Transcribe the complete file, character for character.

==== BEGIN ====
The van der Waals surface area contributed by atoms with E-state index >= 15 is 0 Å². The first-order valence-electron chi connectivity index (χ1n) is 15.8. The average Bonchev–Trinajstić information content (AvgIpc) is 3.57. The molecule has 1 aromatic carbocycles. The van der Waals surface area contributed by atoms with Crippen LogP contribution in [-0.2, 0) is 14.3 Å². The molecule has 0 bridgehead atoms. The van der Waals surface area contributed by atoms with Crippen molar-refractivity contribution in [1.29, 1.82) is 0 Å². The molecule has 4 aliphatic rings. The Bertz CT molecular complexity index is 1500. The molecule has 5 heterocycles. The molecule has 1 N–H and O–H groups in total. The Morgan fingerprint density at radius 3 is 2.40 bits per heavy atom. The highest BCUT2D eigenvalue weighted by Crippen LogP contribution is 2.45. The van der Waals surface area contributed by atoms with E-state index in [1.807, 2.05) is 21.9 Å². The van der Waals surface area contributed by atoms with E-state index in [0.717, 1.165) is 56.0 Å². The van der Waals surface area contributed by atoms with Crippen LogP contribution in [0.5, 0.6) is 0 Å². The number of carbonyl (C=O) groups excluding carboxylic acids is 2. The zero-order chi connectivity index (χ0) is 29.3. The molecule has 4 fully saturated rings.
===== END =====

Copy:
The van der Waals surface area contributed by atoms with E-state index >= 15 is 0 Å². The first-order valence-electron chi connectivity index (χ1n) is 15.8. The average Bonchev–Trinajstić information content (AvgIpc) is 3.57. The molecule has 1 aromatic carbocycles. The van der Waals surface area contributed by atoms with Crippen LogP contribution in [-0.2, 0) is 14.3 Å². The molecule has 0 bridgehead atoms. The van der Waals surface area contributed by atoms with Crippen molar-refractivity contribution in [1.29, 1.82) is 0 Å². The molecule has 4 aliphatic rings. The Bertz CT molecular complexity index is 1500. The molecule has 5 heterocycles. The molecule has 1 N–H and O–H groups in total. The Morgan fingerprint density at radius 3 is 2.40 bits per heavy atom. The highest BCUT2D eigenvalue weighted by Crippen LogP contribution is 2.45. The van der Waals surface area contributed by atoms with E-state index in [1.807, 2.05) is 21.9 Å². The van der Waals surface area contributed by atoms with E-state index in [0.717, 1.165) is 56.0 Å². The van der Waals surface area contributed by atoms with Crippen LogP contribution in [0.5, 0.6) is 0 Å². The number of carbonyl (C=O) groups excluding carboxylic acids is 2. The zero-order chi connectivity index (χ0) is 29.3. The molecule has 4 fully saturated rings.